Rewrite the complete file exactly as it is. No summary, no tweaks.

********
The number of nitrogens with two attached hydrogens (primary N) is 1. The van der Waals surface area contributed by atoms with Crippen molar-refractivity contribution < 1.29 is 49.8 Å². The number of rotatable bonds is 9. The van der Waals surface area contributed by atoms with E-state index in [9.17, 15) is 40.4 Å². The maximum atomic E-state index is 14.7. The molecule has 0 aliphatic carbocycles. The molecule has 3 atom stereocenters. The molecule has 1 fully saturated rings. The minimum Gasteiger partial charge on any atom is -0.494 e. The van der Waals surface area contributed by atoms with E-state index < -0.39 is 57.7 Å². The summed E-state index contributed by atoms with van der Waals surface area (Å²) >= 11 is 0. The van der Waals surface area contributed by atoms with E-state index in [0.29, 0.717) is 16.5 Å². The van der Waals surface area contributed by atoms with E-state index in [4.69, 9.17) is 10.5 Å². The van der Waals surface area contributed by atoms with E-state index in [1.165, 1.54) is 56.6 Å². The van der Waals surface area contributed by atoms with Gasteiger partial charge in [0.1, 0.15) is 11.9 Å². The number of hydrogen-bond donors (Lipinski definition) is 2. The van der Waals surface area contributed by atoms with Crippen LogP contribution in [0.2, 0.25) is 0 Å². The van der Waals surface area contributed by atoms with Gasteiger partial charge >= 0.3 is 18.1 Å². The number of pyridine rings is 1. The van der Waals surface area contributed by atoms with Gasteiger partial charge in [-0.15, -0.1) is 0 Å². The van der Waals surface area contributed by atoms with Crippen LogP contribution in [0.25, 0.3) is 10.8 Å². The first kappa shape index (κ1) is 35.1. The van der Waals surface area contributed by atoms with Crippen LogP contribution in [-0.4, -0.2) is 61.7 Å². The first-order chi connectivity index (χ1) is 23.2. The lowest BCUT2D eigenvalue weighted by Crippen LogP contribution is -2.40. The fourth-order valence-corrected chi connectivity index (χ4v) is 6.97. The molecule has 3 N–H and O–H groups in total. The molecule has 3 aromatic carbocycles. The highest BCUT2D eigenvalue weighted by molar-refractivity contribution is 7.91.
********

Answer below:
The number of nitrogens with two attached hydrogens (primary N) is 1. The van der Waals surface area contributed by atoms with Crippen molar-refractivity contribution < 1.29 is 49.8 Å². The number of rotatable bonds is 9. The van der Waals surface area contributed by atoms with E-state index in [9.17, 15) is 40.4 Å². The maximum atomic E-state index is 14.7. The molecule has 0 aliphatic carbocycles. The molecule has 3 atom stereocenters. The molecule has 1 fully saturated rings. The minimum Gasteiger partial charge on any atom is -0.494 e. The van der Waals surface area contributed by atoms with E-state index < -0.39 is 57.7 Å². The summed E-state index contributed by atoms with van der Waals surface area (Å²) >= 11 is 0. The van der Waals surface area contributed by atoms with E-state index in [0.29, 0.717) is 16.5 Å². The van der Waals surface area contributed by atoms with E-state index in [4.69, 9.17) is 10.5 Å². The van der Waals surface area contributed by atoms with E-state index in [1.165, 1.54) is 56.6 Å². The van der Waals surface area contributed by atoms with Gasteiger partial charge in [0.1, 0.15) is 11.9 Å². The number of hydrogen-bond donors (Lipinski definition) is 2. The van der Waals surface area contributed by atoms with Crippen LogP contribution in [0.2, 0.25) is 0 Å². The van der Waals surface area contributed by atoms with Gasteiger partial charge >= 0.3 is 18.1 Å². The number of pyridine rings is 1. The van der Waals surface area contributed by atoms with Gasteiger partial charge in [-0.15, -0.1) is 0 Å². The van der Waals surface area contributed by atoms with Crippen LogP contribution in [0.25, 0.3) is 10.8 Å². The first kappa shape index (κ1) is 35.1. The van der Waals surface area contributed by atoms with Crippen LogP contribution in [-0.4, -0.2) is 61.7 Å². The first-order chi connectivity index (χ1) is 23.2. The lowest BCUT2D eigenvalue weighted by Crippen LogP contribution is -2.40. The fourth-order valence-corrected chi connectivity index (χ4v) is 6.97. The molecule has 3 N–H and O–H groups in total. The molecule has 3 aromatic carbocycles. The highest BCUT2D eigenvalue weighted by molar-refractivity contribution is 7.91.